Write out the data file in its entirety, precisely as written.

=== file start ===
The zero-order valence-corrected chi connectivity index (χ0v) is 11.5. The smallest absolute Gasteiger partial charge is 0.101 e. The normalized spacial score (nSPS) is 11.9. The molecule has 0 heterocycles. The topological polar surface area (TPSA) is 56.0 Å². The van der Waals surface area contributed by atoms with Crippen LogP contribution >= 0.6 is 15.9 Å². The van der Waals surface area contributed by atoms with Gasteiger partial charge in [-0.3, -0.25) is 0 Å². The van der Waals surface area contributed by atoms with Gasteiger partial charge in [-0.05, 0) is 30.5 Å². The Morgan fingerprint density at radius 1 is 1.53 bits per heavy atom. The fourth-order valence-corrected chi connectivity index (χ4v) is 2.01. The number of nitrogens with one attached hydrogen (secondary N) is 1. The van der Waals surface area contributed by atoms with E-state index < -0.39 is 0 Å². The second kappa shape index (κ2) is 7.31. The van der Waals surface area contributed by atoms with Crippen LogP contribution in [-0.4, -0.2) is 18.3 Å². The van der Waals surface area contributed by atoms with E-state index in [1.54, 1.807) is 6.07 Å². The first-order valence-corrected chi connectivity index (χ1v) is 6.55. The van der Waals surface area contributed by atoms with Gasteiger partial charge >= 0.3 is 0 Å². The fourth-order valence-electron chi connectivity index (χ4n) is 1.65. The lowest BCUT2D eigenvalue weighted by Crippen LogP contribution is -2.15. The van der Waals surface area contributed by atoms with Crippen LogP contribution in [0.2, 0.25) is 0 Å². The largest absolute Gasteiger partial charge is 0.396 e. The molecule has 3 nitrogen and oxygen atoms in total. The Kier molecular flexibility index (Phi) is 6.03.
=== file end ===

The zero-order valence-corrected chi connectivity index (χ0v) is 11.5. The smallest absolute Gasteiger partial charge is 0.101 e. The normalized spacial score (nSPS) is 11.9. The molecule has 0 heterocycles. The topological polar surface area (TPSA) is 56.0 Å². The van der Waals surface area contributed by atoms with Crippen LogP contribution >= 0.6 is 15.9 Å². The van der Waals surface area contributed by atoms with Gasteiger partial charge in [-0.3, -0.25) is 0 Å². The van der Waals surface area contributed by atoms with Gasteiger partial charge in [-0.05, 0) is 30.5 Å². The Morgan fingerprint density at radius 1 is 1.53 bits per heavy atom. The fourth-order valence-corrected chi connectivity index (χ4v) is 2.01. The number of nitrogens with one attached hydrogen (secondary N) is 1. The van der Waals surface area contributed by atoms with E-state index < -0.39 is 0 Å². The second kappa shape index (κ2) is 7.31. The van der Waals surface area contributed by atoms with Crippen LogP contribution in [-0.4, -0.2) is 18.3 Å². The van der Waals surface area contributed by atoms with E-state index in [1.54, 1.807) is 6.07 Å². The first-order valence-corrected chi connectivity index (χ1v) is 6.55. The van der Waals surface area contributed by atoms with Gasteiger partial charge >= 0.3 is 0 Å². The fourth-order valence-electron chi connectivity index (χ4n) is 1.65. The lowest BCUT2D eigenvalue weighted by Crippen LogP contribution is -2.15. The van der Waals surface area contributed by atoms with Crippen LogP contribution in [0.2, 0.25) is 0 Å². The largest absolute Gasteiger partial charge is 0.396 e. The molecule has 3 nitrogen and oxygen atoms in total. The Kier molecular flexibility index (Phi) is 6.03.